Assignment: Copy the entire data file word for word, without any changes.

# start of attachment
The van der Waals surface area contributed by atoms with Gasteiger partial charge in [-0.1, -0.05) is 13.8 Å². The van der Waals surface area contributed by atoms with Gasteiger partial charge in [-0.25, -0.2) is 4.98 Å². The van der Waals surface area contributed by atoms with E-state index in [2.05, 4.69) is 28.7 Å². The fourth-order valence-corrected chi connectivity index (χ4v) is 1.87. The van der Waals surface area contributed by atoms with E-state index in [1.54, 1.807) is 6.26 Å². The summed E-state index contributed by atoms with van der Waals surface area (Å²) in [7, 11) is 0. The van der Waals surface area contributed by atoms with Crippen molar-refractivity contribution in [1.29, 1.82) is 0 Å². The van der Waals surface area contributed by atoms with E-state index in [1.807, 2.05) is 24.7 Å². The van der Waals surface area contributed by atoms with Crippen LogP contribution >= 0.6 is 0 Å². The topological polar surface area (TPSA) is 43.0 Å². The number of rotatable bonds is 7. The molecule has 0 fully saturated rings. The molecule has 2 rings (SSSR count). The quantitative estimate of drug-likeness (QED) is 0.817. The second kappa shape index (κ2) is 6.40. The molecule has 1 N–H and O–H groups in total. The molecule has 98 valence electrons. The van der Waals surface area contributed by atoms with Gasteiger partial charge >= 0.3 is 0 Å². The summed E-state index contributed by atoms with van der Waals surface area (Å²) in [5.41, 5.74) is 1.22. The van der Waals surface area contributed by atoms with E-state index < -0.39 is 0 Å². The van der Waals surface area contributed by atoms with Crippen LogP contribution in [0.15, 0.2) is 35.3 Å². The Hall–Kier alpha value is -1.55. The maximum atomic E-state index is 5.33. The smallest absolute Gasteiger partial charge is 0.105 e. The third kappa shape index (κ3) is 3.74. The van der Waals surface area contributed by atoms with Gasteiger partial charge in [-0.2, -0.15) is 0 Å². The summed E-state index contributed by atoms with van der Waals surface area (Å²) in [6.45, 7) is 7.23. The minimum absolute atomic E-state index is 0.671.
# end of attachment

The van der Waals surface area contributed by atoms with Gasteiger partial charge in [-0.1, -0.05) is 13.8 Å². The van der Waals surface area contributed by atoms with Gasteiger partial charge in [-0.25, -0.2) is 4.98 Å². The van der Waals surface area contributed by atoms with E-state index in [2.05, 4.69) is 28.7 Å². The fourth-order valence-corrected chi connectivity index (χ4v) is 1.87. The van der Waals surface area contributed by atoms with E-state index in [1.54, 1.807) is 6.26 Å². The summed E-state index contributed by atoms with van der Waals surface area (Å²) in [7, 11) is 0. The van der Waals surface area contributed by atoms with Crippen molar-refractivity contribution in [1.29, 1.82) is 0 Å². The van der Waals surface area contributed by atoms with E-state index in [1.807, 2.05) is 24.7 Å². The van der Waals surface area contributed by atoms with Crippen LogP contribution >= 0.6 is 0 Å². The topological polar surface area (TPSA) is 43.0 Å². The number of rotatable bonds is 7. The molecule has 0 fully saturated rings. The molecule has 2 rings (SSSR count). The quantitative estimate of drug-likeness (QED) is 0.817. The second kappa shape index (κ2) is 6.40. The molecule has 1 N–H and O–H groups in total. The molecule has 98 valence electrons. The van der Waals surface area contributed by atoms with Gasteiger partial charge >= 0.3 is 0 Å². The summed E-state index contributed by atoms with van der Waals surface area (Å²) in [5.41, 5.74) is 1.22. The van der Waals surface area contributed by atoms with E-state index < -0.39 is 0 Å². The van der Waals surface area contributed by atoms with Crippen LogP contribution in [0.15, 0.2) is 35.3 Å². The Hall–Kier alpha value is -1.55. The maximum atomic E-state index is 5.33. The smallest absolute Gasteiger partial charge is 0.105 e. The third kappa shape index (κ3) is 3.74. The van der Waals surface area contributed by atoms with Gasteiger partial charge in [-0.2, -0.15) is 0 Å². The summed E-state index contributed by atoms with van der Waals surface area (Å²) in [6.45, 7) is 7.23. The minimum absolute atomic E-state index is 0.671.